Even within my own family, there are those who have a more pronounced Southern accent than others. So when my Great Aunt Modeane was giving us directions to her new house in Montgomery a few years ago and told us to, “turn between the lines,” we looked and looked for lines on the road but couldn’t find any. We realized our mistake when we drove past a stately pair of cement . . . LIONS.
But if you keep driving a few more hours to the north corner of the state, you’ll see these LIONS are the real thing.
A few weeks ago, I took my Mother up to Florence, Alabama to visit two of her sisters and while we were sitting around the house doing “mature” lady things like watching the hummingbirds and rabbits, I suggested we go out for a little drive.
We ended up on the beautiful campus of The University of North Alabama, which I had never seen before.
Formerly named, “Florence State College,” I’ve had two Aunts and a cousin graduate from the four year school that has just over 7,000 students. The beautiful house above is the President’s House, which is within close roaring distance of the Lion’s habitat. So close, I was thinking if I lived in the president’s house, I would keep a close eye on Lois Lane. A plump little beagle would make a tasty snack for these two cats.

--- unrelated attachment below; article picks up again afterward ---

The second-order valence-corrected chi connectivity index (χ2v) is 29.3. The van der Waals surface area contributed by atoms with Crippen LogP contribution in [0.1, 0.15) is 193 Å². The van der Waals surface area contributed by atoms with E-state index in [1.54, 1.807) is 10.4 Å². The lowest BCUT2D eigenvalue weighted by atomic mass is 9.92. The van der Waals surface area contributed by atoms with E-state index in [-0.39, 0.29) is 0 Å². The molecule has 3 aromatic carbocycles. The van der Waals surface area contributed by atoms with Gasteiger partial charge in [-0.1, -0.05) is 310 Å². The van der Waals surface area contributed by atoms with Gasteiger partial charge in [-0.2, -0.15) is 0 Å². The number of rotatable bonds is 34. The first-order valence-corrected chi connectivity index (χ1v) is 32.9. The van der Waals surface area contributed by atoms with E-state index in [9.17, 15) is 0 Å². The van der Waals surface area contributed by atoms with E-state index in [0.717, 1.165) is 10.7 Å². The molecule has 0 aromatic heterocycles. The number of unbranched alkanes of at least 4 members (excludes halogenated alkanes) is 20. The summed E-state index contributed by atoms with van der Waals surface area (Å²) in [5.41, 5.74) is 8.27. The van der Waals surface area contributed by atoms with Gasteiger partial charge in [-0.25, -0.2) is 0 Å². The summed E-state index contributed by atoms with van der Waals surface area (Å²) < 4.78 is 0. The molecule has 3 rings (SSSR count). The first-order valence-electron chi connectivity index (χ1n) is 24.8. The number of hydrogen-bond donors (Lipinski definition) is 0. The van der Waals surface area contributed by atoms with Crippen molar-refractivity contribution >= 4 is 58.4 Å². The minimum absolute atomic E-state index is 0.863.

But alas . . . the brother and sister, Leo III and Una, were worn out from the big game day crowd on the previous day, and were taking a leisurely Sunday siesta, snoozing in the warm sun. Their habitat has a climate controlled area to combat the hot Alabama summers and cold North Alabama winters. They are the only two live lion mascots in the United States.
Anne Howard, who was in the safety of the double fence, said she bottle fed the duo when they were small kitty-cats. There are four local veterinarians who help in the excellent care of the lions, and if a major need arises, they call on their vet friends down at Auburn University. Here’s a story about Anne and how she came to be the lion’s volunteer caretaker.
The habitat cost 1.3 million dollars to construct, and the annual cost to feed the lions is approximately $35,000, which is all covered by charitable donations. (I’ve heard they throw the losing team’s mascot to the lions for their dessert).
This lion was the friendliest I found and was eager to be awake for a play session. After we left the lions, we drove around Florence and saw some beautiful houses and more of the pretty downtown, which I’ll show you tomorrow.
Until then . . . ROAR! And Go Lions!
Read about caretaker Anne Howard HERE.